Review – Sleepless #1 (Image Comics)

Publisher: Image Comics
Writer: Sarah Vaughn
Artist: Leila Del Duca
Colourist: Alissa Sallah
Letterer: Deron Bennett
Release Date: 6th December 2017

In Sarah Vaughn’s new title, she provides us with a brand new fantasy world to explore; the Kingdom of Harbeny, where time, destiny and dreams may just be the most important commodity of all.

In Sleepless #1, young Pyppenia (Poppy), once Princess of the kingdom has lost her father, her brother and her claim to the throne. As the coronation day comes for her uncle to become King, the feeling within the castle changes and it becomes clear that something sinister is afoot – something which threatens Poppy and her ‘Sleepless’ guardian, Cyrenic.

You may read that spoiler-free blurb and fear this new series may just be fairly generic Young Adult fantasy story. And while the setup for our narrative here may not remove that feeling just yet, the fantastic art, characters and lore will most certainly be enough to keep you invested.

The first issue spends its time introducing our protagonists and their supporting cast, allowing us a look into the past of Poppy, the kingdom and the magic that surrounds it organically through dialogue.  In less confident hands, this could come off entirely uninteresting or forced, but Vaughn’s incredible writing makes it feel natural and without a hint of clunky exposition to be had.

It’s through this dialogue and the history that we are able to become so attached to our protagonists so quickly. They feel real and alive, filled with sincerity and with history, strengths, weaknesses and insecurities. You want to see Poppy and Cyrenic succeed and you fear for them about whatever lies ahead.

In the same way, the dialogue provides us with glimpses of the lore and magic this world is built on. The idea of these ‘Sleepless’ characters, the focus of sleep and dreams itself, the large value placed on time in greetings between characters and the relationship this world seems to have with dead has me very intrigued, and I can’t wait to learn more about this world and the characters who inhabit it.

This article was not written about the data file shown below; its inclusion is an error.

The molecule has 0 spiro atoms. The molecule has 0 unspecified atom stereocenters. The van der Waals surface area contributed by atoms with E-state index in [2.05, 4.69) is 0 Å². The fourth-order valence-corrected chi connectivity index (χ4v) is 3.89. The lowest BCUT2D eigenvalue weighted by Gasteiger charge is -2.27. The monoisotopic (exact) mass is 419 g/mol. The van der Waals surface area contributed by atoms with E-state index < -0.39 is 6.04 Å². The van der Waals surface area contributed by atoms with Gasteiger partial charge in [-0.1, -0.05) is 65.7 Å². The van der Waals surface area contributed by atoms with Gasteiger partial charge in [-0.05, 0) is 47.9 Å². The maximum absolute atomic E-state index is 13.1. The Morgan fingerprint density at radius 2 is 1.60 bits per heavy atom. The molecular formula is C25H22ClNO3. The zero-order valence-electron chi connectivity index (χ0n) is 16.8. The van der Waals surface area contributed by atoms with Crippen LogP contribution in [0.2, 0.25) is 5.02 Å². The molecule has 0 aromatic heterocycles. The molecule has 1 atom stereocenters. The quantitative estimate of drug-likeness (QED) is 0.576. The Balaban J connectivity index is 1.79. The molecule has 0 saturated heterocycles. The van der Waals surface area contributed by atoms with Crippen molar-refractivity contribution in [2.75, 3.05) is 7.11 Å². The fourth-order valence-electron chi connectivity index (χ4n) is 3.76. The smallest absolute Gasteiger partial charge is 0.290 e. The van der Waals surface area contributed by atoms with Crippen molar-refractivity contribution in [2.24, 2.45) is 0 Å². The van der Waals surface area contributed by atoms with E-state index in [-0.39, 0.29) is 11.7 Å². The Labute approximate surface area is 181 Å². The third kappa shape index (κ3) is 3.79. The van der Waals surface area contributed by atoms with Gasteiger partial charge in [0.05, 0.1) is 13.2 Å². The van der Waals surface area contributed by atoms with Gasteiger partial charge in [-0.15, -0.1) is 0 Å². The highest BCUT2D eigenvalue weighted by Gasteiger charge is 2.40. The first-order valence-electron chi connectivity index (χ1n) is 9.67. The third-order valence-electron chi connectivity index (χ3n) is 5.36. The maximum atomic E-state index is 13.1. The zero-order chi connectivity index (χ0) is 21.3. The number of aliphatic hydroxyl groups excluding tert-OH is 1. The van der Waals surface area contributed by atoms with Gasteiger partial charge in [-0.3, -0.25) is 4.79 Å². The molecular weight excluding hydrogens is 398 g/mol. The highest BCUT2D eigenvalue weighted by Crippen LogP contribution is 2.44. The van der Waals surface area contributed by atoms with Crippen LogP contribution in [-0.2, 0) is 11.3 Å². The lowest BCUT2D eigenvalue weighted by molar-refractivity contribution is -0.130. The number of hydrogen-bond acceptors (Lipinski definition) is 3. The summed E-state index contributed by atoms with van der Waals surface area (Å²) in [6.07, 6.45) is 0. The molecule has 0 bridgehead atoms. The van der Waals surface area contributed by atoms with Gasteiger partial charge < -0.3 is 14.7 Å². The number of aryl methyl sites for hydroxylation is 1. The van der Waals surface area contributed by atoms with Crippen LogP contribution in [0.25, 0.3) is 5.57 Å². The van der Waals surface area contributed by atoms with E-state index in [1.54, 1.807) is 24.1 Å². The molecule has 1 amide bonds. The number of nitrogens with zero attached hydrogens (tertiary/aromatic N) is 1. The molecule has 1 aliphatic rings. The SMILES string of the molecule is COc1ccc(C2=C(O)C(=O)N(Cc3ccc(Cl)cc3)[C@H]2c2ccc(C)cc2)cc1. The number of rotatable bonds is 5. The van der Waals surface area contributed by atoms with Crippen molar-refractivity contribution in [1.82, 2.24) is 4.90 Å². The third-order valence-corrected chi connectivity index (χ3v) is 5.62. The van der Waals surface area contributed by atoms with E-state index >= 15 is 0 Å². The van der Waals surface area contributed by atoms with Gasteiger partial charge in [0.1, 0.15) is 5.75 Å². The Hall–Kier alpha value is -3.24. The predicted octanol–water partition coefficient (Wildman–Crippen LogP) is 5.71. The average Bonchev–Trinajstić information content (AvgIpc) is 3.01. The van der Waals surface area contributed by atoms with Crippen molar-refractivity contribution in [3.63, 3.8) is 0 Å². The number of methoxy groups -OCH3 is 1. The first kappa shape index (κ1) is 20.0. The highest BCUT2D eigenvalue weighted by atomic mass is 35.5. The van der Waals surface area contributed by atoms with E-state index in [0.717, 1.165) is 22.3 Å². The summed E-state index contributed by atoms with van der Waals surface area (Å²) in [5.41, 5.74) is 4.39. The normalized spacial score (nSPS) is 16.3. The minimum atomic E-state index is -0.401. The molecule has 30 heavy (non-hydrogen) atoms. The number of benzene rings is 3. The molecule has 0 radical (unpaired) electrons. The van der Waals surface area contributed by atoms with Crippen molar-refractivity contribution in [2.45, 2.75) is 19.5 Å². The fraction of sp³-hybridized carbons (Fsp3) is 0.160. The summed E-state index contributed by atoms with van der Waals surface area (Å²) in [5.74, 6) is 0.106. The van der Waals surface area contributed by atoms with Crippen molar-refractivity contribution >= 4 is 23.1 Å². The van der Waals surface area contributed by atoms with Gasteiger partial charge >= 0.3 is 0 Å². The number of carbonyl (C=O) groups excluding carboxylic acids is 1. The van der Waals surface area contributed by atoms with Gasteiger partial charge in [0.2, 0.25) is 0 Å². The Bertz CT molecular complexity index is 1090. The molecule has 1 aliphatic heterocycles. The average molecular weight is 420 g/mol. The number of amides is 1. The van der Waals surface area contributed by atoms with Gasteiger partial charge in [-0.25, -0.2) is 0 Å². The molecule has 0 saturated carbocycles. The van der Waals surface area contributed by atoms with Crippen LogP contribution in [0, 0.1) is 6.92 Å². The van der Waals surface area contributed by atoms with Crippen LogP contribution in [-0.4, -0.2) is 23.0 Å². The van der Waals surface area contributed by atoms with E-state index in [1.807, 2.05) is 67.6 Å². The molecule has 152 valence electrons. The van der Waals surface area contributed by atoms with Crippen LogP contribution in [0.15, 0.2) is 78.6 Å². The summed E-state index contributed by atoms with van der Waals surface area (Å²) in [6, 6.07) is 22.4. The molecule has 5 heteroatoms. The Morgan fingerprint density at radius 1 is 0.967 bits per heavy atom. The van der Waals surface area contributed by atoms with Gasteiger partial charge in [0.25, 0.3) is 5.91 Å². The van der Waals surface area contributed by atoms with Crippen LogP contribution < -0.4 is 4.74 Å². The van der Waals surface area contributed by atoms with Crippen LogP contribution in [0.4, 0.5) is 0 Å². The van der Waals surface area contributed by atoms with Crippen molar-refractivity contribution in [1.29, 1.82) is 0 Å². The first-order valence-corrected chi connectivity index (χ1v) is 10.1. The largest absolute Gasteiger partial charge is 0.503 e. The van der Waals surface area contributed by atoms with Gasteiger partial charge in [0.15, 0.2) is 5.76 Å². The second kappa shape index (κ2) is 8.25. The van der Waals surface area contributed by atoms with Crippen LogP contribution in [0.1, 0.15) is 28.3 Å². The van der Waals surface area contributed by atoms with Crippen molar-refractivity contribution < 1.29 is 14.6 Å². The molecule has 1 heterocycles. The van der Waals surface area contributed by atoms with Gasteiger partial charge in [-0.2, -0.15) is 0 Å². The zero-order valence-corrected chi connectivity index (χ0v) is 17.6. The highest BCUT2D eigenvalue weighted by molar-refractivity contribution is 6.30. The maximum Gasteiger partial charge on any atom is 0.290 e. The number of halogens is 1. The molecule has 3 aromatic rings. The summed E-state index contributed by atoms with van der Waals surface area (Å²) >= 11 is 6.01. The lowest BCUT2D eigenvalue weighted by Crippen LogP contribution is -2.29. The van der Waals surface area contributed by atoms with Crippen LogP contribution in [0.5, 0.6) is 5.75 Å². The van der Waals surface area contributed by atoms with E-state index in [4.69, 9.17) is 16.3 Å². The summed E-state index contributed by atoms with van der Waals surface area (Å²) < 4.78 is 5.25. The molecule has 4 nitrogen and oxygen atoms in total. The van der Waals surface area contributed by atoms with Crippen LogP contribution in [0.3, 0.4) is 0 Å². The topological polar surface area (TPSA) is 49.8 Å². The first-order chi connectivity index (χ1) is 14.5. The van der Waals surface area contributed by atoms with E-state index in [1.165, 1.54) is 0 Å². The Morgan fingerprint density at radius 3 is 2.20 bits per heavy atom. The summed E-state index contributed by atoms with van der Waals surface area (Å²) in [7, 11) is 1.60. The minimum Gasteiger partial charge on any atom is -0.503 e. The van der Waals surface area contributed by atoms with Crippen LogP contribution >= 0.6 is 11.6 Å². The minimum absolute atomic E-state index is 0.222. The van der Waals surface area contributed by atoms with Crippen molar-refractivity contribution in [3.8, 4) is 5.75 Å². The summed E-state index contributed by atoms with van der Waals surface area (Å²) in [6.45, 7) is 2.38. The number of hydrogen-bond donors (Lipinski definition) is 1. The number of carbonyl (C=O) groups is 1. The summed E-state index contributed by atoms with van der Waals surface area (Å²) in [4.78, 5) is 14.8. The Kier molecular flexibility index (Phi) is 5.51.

The only problem with an issue like this is that very little time is given to setting up a concrete plot or an overarching threat for the issues to come. We get glimpses and know something is ‘afoot’ but this issue only sets up what’s to come, with the second chapter promising to deliver the real narrative beginning.

My only fear is that people may not give this new series the chance it deserves because of its slower-paced first issue. This series may have perhaps benefited from the double-size treatment for its first issue. The hope also being that it picks up the pace beginning the story next issue.

When it comes to the art however, there is absolutely nothing to complain about.  The incredibly detailed and luscious pencils of Leila Del Luca do a truly impressive job of bringing this fairytale-esque story to life. No part is spared as intricate facial work and costume design help these characters to come alive on the page, playing just as significant role in making them feel real as Vaughn’s impressive dialogue.

Alissa Sallah’s colours follow suit as the perfect extension of these fairytale pencils, blending the vibrancy of a fantasy world while also covering the page in an almost ethereal veneer with her deep and effectively muted use of colour. Stunning use of aspects like lighting and shadow also give depth and potency to a story filled with a sinister plot brewing.  It’s perfect, and as much as reason to read as any.

In the end, this issue may feel like a prologue more than an actual beginning. And while that may leave a few feeling unconvinced or concerned about picking up this issue, the flawless character work, world-building and artistry by Vaughn, Luca and Sallah make the tale of Poppy and Cyrenic, a story I can’t wait to see blossom into something truly unforgettable.

Rating: 4/5.

[Click to Enlarge]

The writer of this piece was: Connor Stephens
Connor Tweets from @diddlesMVP

Comment On This Article

Fill in your details below or click an icon to log in: Logo

You are commenting using your account. Log Out /  Change )

Google photo

You are commenting using your Google account. Log Out /  Change )

Twitter picture

You are commenting using your Twitter account. Log Out /  Change )

Facebook photo

You are commenting using your Facebook account. Log Out /  Change )

Connecting to %s

This site uses Akismet to reduce spam. Learn how your comment data is processed.

%d bloggers like this: